The Establishment Clause says, “Congress shall make no law respecting an establishment of religion, or prohibiting the free exercise thereof.” That means “one religious denomination cannot be officially preferred over another,” according to Supreme Court case law.

After quoting a few of Trump’s anti-Muslim statements, Chief Justice John Roberts noted, “the issue before us is not whether to denounce the statements” but rather “the significance of those statements in reviewing a Presidential directive,” that is “neutral on its face” because he text doesn’t specifically mention religion. Roberts said the Court was “addressing a matter within the core of executive responsibility,” adding, “We must consider not only the statements of a particular President, but also the authority of the Presidency itself.”

Roberts wrote that the Court could consider the president’s statements “but will uphold the policy so long as it can reasonably be understood to result from a justification independent of unconstitutional grounds.” Courts must give great deference to the president in immigration matters and will uphold his policy if it has any legitimate purpose, Roberts argued. “The entry suspension has a legitimate grounding in national security concerns, quite apart from any religious hostility,” he said.

Sotomayor spent seven of the 28 pages of her dissent listing more than a dozen statements by Trump denigrating Muslims. She cited, in Trump’s words, the policy’s initial purpose as a “total and complete shutdown of Muslims entering the United States.” But that policy “now masquerades behind a façade of national security concerns,” Sotomayor wrote.

She quoted a Trump adviser who said, “When [Donald Trump] first announced it, he said, ‘Muslim ban.’” Sotomayor also listed Trump’s declarations that “Islam hates us,” “we’re having problems with Muslims coming into the country,” and “Muslims do not respect us at all.”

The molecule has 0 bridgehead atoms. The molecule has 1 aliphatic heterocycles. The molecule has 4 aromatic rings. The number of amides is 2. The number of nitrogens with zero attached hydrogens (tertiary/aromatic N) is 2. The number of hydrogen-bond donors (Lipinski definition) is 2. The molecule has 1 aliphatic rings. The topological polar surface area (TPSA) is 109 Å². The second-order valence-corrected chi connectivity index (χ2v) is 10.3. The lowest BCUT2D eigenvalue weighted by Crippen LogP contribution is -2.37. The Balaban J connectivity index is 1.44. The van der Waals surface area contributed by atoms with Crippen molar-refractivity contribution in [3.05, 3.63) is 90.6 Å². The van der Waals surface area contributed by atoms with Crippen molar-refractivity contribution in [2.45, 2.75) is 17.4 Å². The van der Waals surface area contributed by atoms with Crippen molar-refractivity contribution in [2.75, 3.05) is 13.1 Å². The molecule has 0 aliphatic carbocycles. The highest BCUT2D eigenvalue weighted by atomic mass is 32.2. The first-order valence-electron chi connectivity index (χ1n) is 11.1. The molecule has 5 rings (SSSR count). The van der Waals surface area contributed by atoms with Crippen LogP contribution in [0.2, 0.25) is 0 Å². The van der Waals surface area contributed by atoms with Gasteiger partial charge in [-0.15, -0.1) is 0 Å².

Trump said President Franklin D. Roosevelt “did the same thing” with his internment of Japanese Americans during World War II, Sotomayor noted. Trump told a story about General John J. Pershing killing a large group of Muslim insurgents in the Philippines with bullets dipped in pig’s blood. When he issued his first ban, Trump explained that Christians would be given preference for entry as refugees into the United States. He also retweeted three anti-Muslim videos.

Taking all the relevant evidence together,” Sotomayor wrote, “a reasonable observer would conclude that the Proclamation was driven primarily by anti-Muslim animus, rather than by the Government’s asserted national security justifications.” The Proclamation, she added, “is nothing more than a ‘religious gerrymander.’”

Looking Ahead

There is hope that the most abhorrent effects of this case can be mitigated. Yale law professor Harold Hongju Koh wrote on Scotus blog that transnational actors — including nation-states, international organizations, non-governmental organizations, multinational enterprises and private individuals — will invariably file litigation in international fora based on international law to lessen the impact of the ruling in Trump v. Hawaii:

[A]s they have done against other Trump policies, other transnational actors will invoke what I have called “transnational legal process” to contest and limit the impact of the court’s ruling. As they did after losing the Haitian interdiction case at the Supreme Court 25 years ago, litigants will surely seek out international fora to make arguments against the travel ban based on international law.

The Constitution’s Take Care Clause requires the president to “take care that the laws be faithfully executed.” Trump has a constitutional duty to comply with U.S. legal obligations under both treaty and customary international law.

This article was reprinted with permission from TruthOut.

Marjorie Cohn is professor emerita at Thomas Jefferson School of Law, former president of the National Lawyers Guild, deputy secretary general of the International Association of Democratic Lawyers and an advisory board member of Veterans for Peace. An updated edition of her book, Drones and Targeted Killing: Legal, Moral, and Geopolitical Issues, was recently published. Visit her website: http://marjoriecohn.com.




North Korea Agreed to Denuclearize, But US Refuses Despite Treaty Obligation